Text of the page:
Nutcase Iranian President Mahmoud Ahmadinejad is trying to connect unrest to Obama and America, after so vociferously accusing the Brits of meddling that they've pretty much quit the country (we've not been there officially since Iran's "students" gave our embassy staff the invitation to stay indefinitely).
He has no other choice, really. As the spokesmodel for a totalitarian theocracy, his job is to keep the people in a constant state of fear, and thus the state constantly at war. There's just no good explanation for the direct experiences and subsequent posts, tweets, and vids of violent repression unless:
- The victims were really the perpetrators, and
- The government was protecting everyone else
It's wacky logic, but it's nothing new. The Nazis and Soviets used the strategy to turn much of the 20th Century into a mindless bloodbath. The North Koreans are doing it right now, as are many of the more petty, but no less evil dictators who haunt the people of Africa.
It's a social strategy, too, in that it depends not as much on enforcement as it does on complicity; sure, there are the KGB, brownshirts, and Basij thugs who carry and use the guns and clubs, but it's the wider, general awareness of their existence that vests a citizenry in tolerating, and thereby maintaining, the Status Quo. A specific instance of violence or other crime becomes less shocking because people sort of knew it could happen, or that it had already happened before.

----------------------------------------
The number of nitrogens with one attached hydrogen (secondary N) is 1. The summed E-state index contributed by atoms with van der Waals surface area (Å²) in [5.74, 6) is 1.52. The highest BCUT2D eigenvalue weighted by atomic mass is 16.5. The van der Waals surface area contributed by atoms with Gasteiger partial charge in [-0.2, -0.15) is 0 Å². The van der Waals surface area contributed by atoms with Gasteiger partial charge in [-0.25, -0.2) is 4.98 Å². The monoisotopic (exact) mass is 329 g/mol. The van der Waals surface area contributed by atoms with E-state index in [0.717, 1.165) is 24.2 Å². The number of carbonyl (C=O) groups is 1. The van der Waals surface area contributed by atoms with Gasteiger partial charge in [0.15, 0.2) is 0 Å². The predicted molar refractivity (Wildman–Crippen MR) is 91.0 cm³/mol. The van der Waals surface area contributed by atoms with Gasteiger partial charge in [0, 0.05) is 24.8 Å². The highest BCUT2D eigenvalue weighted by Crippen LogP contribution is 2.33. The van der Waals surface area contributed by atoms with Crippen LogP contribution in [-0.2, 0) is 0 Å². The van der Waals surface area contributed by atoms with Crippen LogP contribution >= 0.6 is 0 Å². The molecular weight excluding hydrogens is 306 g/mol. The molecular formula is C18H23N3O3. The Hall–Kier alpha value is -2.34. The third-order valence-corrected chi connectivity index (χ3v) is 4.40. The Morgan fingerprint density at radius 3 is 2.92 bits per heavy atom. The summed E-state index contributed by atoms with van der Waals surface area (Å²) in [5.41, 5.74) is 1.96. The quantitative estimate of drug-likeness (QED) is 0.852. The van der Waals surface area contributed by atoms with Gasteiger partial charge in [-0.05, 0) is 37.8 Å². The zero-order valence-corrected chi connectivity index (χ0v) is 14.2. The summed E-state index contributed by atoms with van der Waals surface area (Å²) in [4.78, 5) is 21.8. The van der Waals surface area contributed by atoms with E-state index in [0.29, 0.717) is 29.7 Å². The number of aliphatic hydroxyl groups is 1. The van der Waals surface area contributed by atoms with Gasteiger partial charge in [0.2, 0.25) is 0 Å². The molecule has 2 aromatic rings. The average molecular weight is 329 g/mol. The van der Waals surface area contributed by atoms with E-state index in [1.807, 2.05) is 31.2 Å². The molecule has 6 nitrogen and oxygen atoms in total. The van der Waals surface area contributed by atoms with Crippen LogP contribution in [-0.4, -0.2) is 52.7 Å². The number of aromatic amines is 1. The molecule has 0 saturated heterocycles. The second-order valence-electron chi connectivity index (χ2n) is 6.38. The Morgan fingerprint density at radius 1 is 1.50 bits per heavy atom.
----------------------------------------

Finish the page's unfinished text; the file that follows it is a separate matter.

This makes them at least passive supporters of a regime, in that they share a risk that any revelation of its crimes would reveal their guilt, too, whether prosecutable, or simply moral. They might be desensitized to the evil, but they are unable to disassociate themselves from it.
This is how dictatorships socialize their control.
This explains why all the tweets documenting the horrible events in Iran didn't really change anybody's actions, and why Ahmadinejad's lastest mad rants probably will: neither is a surprise. Both fit into the ongoing narrative that everyone already knew. Sure, terrible things happened, but foreign agitators were behind it. They had to be.
There's a bigger social milieu that goes beyond the mechanisms of chatting and sharing also explains why conversation itself is powerless to change this sort of Status Quo, irrespective of how advanced or engaging the social tools might be. People can't talk themselves out of it. Only force works, either directed from outside (as in the Allies bombing Germany into rubble, so it simply couldn’t fight anymore), or inside (the Soviet system no longer able to feed, clothe, or house its people).
From what I hear, the economics within Iran are not good, so maybe it's inching toward a collapse a la East Germany. Depressed oil prices are probably far more important to the future of that country than Twitter or Facebook.